Anyone who thinks we need to experiment with another drug we cannot manage doesn’t understand that the experiment is ongoing and the results are in. The county jails and the department of corrections in Colorado are full of people who might not be there if not for their drug and alcohol problems. And until some kind of treatment is available to address and handle the fallout from another drug in the hands of people who can’t manage it, then the feds should block prop 64 at every turn. We have experimented and we know the results–if we tell the whole story.

    • bphoon

      I’m gonna get on my soap box here.

      I’m familiar with that story, from personal experience. Fortunately, I never had to go to jail as a result of my drug (primarily marijuana and alcohol, but then I believe they’re all drugs) use–not for lack of trying, I assure you. I was just lucky.

      Yesterday, I celebrated three years clean. I didn’t access mental health or drug abuse treatment, not that I wouldn’t have benefited from them. I happened to find myself in a 12-Step meeting one day quite by accident and had my moment of clarity there. I’ve never looked back.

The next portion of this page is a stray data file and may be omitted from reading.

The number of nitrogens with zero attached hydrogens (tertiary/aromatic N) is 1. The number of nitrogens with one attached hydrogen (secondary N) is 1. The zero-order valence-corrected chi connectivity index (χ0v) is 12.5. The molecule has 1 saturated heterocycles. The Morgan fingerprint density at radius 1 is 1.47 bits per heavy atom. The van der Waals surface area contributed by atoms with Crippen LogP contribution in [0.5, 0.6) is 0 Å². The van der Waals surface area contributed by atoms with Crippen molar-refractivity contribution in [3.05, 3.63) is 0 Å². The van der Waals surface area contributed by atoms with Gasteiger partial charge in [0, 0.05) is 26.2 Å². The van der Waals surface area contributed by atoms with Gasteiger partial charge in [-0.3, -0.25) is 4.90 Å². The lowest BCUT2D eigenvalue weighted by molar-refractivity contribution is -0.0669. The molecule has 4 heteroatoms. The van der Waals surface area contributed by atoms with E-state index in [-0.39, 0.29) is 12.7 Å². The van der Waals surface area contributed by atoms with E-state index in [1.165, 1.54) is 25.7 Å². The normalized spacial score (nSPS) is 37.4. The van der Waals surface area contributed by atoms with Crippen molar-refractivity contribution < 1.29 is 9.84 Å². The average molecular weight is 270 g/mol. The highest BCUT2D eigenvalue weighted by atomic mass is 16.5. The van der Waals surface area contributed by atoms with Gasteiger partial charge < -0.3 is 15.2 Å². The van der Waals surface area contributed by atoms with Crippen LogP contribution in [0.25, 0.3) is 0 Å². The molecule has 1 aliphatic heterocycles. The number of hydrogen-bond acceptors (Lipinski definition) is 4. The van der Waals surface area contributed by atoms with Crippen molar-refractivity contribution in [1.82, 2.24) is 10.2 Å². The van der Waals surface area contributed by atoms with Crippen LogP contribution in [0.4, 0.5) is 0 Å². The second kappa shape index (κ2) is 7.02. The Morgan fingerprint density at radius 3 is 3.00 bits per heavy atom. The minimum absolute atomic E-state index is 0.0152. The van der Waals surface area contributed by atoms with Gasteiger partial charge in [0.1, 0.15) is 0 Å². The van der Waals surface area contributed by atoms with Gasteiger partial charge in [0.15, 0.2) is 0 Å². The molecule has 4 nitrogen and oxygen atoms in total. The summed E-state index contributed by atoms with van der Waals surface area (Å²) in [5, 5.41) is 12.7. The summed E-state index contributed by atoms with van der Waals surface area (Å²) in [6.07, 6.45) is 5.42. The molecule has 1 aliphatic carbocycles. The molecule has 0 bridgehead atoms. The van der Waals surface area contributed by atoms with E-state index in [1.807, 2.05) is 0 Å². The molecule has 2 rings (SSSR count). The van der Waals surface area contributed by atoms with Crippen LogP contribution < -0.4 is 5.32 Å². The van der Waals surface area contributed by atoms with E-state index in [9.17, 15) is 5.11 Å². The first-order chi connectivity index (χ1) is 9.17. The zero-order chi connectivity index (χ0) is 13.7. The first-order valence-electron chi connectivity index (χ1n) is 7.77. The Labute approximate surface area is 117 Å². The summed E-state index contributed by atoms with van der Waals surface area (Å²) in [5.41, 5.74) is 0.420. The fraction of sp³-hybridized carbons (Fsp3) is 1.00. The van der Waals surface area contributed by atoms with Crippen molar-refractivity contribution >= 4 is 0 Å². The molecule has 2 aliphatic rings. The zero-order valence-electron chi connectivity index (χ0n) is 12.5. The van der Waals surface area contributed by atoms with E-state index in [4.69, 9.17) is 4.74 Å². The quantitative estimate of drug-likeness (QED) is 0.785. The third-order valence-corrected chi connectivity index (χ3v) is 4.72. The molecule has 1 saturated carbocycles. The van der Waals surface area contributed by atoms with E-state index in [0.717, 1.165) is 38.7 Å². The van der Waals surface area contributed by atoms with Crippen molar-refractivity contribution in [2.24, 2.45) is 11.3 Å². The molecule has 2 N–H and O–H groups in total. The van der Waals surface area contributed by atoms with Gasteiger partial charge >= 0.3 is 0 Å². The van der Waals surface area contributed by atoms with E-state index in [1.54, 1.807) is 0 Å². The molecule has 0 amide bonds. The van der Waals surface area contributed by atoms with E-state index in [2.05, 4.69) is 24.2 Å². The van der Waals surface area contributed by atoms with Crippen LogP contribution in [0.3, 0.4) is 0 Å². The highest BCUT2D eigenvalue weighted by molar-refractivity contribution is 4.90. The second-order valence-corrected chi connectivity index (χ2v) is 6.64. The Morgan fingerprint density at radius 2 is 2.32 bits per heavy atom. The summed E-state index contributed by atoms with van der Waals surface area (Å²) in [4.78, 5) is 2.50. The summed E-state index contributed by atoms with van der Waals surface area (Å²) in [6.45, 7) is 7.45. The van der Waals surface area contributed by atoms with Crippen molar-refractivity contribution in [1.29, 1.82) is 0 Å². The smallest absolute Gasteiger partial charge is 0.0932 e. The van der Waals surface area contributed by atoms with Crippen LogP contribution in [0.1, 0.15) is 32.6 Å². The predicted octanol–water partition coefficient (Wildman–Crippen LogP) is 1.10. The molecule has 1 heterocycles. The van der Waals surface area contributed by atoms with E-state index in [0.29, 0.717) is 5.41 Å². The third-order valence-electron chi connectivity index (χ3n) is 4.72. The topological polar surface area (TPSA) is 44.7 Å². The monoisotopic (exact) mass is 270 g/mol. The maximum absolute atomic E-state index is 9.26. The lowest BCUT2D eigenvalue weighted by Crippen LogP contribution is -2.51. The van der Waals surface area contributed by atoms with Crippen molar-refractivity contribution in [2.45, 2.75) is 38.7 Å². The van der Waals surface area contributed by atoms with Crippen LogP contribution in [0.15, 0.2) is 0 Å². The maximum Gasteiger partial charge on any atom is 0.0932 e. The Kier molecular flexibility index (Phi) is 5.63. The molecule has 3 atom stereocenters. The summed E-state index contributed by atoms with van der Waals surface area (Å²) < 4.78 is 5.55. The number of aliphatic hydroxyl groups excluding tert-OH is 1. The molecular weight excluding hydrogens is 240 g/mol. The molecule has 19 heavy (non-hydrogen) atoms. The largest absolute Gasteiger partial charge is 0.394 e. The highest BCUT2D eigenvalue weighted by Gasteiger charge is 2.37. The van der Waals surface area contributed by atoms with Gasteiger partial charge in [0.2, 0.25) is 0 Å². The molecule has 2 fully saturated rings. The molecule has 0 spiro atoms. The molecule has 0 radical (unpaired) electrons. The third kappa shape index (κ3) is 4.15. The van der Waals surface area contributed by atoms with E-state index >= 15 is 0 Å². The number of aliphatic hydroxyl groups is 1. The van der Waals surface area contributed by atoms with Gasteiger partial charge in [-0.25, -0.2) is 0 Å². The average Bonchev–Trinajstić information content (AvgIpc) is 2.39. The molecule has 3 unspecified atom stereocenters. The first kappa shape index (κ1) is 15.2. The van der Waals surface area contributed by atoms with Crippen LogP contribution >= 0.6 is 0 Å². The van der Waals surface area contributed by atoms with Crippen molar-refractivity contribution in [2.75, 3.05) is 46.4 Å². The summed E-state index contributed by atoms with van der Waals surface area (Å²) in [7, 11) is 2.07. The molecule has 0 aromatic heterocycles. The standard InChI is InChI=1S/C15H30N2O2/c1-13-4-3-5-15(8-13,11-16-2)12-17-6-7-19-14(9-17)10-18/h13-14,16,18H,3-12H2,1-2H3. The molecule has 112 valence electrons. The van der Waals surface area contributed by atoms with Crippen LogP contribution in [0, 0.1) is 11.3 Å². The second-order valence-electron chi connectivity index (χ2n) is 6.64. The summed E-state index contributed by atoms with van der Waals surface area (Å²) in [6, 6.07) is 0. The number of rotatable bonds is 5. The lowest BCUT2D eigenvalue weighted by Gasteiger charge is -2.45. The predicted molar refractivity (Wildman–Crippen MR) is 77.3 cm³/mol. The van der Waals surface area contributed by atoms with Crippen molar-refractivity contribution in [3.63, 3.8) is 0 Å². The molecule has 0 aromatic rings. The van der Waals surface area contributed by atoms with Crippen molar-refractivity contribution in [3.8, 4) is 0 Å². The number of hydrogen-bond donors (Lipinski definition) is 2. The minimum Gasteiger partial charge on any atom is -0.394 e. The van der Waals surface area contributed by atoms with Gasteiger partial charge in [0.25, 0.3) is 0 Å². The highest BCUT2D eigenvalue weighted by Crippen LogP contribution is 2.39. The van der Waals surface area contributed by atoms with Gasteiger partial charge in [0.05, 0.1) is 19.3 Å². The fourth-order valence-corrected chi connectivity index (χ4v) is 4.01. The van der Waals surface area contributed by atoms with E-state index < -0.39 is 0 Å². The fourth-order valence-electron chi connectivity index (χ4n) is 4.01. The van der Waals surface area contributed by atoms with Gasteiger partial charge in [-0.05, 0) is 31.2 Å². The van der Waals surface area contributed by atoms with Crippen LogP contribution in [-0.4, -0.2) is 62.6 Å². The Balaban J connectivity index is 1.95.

I quite understand that adequate and available mental health and drug abuse treatment may not be available in a given locale. But, here are some things I know:

      -The War on Drugs hasn’t lent itself to developing treatment resources. Our government, instead, has devoted its resources toward “combating” suppliers. We’ve seen how that works out.
      -Some people can handle alcohol use in a social setting without destroying their lives and the lives of those around them. Some can’t. Same with pot.
      -While no one treatment regimen or program works for everyone, I can attest that Narcotics Anonymous works for hundreds of thousands of addicts the world over. There are over 53,000 meetings world wide each week.
      -In the Colorado Region, there are nine different Areas in the NA organization with a total of 307 meeting groups. In the Mile High Area alone (Denver metro), there are an average of over 16 meetings a day, seven days a week at times ranging from 5:00 AM to 10:30 PM. They’re free to join. You can find them at or 303-832-DRUG.